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This column appears, lightly edited, as it did last year, in honor of Derby Day. Be sure to join us in the shop for a Julep tomorrow, courtesy of Element Shrub.



The mint julep is decadent and depraved. Here is a drink almost wholly associated with one event and, while not a BAD drink, it is nonetheless fairly ridiculous in its conception and its execution. First and foremost, the modern Mint Julep is the beverage of choice for countless thousands who, for one Saturday each May, turn out in their silliest finery and pretend for one debaucherous day to give a damn about horse racing, as though the whole country were suddenly become an inbred, watercolor Vegas. Taste-ful it certainly is not, but — what the hell — Horsey Christmas only comes once a year, so let’s make a Julep.



The littlest things really make a big difference in this drink, so first the basic idea and then some pointers:



1 teaspoon Fine Sugar

2 teaspoons Water

6-8 Mint Leaves

3 ounces Bourbon

Crushed Ice



PROCESS: This is what I do to get the most from the mint and get the best frost built on the glass. Mix the sugar and water in the serving vessel (yes, pewter or silver-plated cups if you’ve got them). You are basically just making simple syrup, so if you want to use that, 2 teaspoons of 1:1 simple should do it. Next, place the mint gently into the glass and press it with a muddler or the back of a spoon. “Bruising” it in this way releases yummy, minty oils and leaves the pretty leaves intact; pulverizing them releases bitter, plant-y flavors. Move the cup to the freezer and pull out the ice tray.



There are special, canvas “Lewis bags” and wooden mallets sold for crushing your ice. But if you don’t have these things, take you a sturdy piece of wood — a short section of 2x4, a baseball bat gripped halfway up, whatever you got that is hefty and mallet-like — wrap your ice cubes in a clean T-shirt (or canvas, if you have it, sticks less), set it on the counter, and go to town. We’re going for consistency here, so try to beat it all level, more or less. The cloth soaks up extra moisture, which keeps the ice dry and aids frosting on the glass. Crush a lot of ice, more than you think is necessary. This drink is all about chill and dilution — it’s meant to be enjoyed over time as the flavors change and the sun scorches.


Retrieve your cup from the freezer (it should be well-chilled) and cram it full of crushed ice. Dump your bourbon over the top, stick a spoon in it, and swirl it all around, mixing in the sugar and chilling the bourbon while remembering that the mint down there still wants to be treated like a lady. This will make room in the glass for more ice, which you should pack in liberally. This mix of alcohol and water will actually dip below 0º C and result in the formation of a thick crust of white frost, the hallmark of a julep. Frost won’t form where you touch the side of the cup with your fingers, so I use a towel or pocket hank to handle it when I remove it from the freezer (you see what I mean about this ridiculous drink?). Once it’s all frosty, pack on a dome of ice, snow-cone style. If you want to preserve the frost and look like a real asshole, handle and serve each cup with a linen doily. Don’t forget a sprig of mint tucked in there to make it look and smell nice!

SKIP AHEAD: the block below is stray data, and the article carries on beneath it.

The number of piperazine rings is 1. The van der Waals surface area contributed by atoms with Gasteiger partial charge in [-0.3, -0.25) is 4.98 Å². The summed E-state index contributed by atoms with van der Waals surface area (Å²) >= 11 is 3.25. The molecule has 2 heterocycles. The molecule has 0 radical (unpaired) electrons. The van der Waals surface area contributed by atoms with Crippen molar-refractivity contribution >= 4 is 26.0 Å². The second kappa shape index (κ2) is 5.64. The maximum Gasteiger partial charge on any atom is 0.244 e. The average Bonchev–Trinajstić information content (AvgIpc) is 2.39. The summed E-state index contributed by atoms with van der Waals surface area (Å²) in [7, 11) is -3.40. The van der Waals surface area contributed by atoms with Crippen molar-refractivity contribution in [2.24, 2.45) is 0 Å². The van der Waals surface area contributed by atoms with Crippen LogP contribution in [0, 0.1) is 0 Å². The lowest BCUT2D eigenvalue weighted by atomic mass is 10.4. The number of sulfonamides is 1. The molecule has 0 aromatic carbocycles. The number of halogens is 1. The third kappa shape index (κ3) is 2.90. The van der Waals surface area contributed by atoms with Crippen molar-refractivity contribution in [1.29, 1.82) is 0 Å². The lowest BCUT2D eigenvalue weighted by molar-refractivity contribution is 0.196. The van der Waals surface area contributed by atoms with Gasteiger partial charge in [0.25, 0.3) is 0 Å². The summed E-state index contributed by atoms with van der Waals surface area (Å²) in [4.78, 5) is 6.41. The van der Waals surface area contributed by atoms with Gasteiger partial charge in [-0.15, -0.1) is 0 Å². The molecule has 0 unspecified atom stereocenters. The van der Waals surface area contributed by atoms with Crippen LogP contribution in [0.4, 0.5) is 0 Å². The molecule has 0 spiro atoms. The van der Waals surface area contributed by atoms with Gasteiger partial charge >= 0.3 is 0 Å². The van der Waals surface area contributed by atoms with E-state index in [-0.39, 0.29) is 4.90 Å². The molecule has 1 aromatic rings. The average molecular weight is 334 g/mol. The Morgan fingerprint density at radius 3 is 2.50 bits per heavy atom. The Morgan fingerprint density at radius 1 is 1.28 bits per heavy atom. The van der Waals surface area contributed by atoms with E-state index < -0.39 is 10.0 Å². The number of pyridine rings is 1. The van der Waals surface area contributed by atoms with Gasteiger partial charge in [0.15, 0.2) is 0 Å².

INGREDIENTS: White sugar is fine. Use a little more if you like it sweet. If you are not using syrup, putting regular sugar in a blade-style spice/coffee grinder will make it finer and easy to dissolve; otherwise, you’ll be stirring for a while. The mint leaves should be of a healthy size and should smell heartily minty. Use more or less mint depending on its potency — follow your nose.



Now, I’m not a huge bourbon guy as I mostly find the stuff a little too sweet and unnecessarily wooden, like licking corn syrup off a barn floor (nonplussed emails to gfy@readwall.com), but my palate and a connoisseur friend of mine tell me Elijah Craig Small Batch is great bang for your buck, and it certainly conveys that “decadent and depraved” Derby vibe pretty well. I also like Knob Creek, but, let’s face it, we are not hurting for choice these days in the under-$50 bourbon market, so grab whatever you prefer. Woodford Reserve is actually the Official Bourbon of the Kentucky Derby, if that sort of thing matters to you. That said, Woodford has about as much historical claim to Derby tradition as Tostitos does to college football. Old Forrester is what Churchill Downs pours into the “juleps” they sell en masse to the non-gentry in the cheap seats.



Whatever your choice of bourbon, I definitely wouldn’t use the good stuff past round two. There’s three ounces of bourbon in these, guys — you won’t notice the downgrade.



Certainly there are better ways to make the historically venerable Julep but, for now, I think I’ll slip into a pastel jacket and quietly hate myself for a while … there are worse things than minty bourbon on a Saturday afternoon, after all.



Drink well.

-Chris


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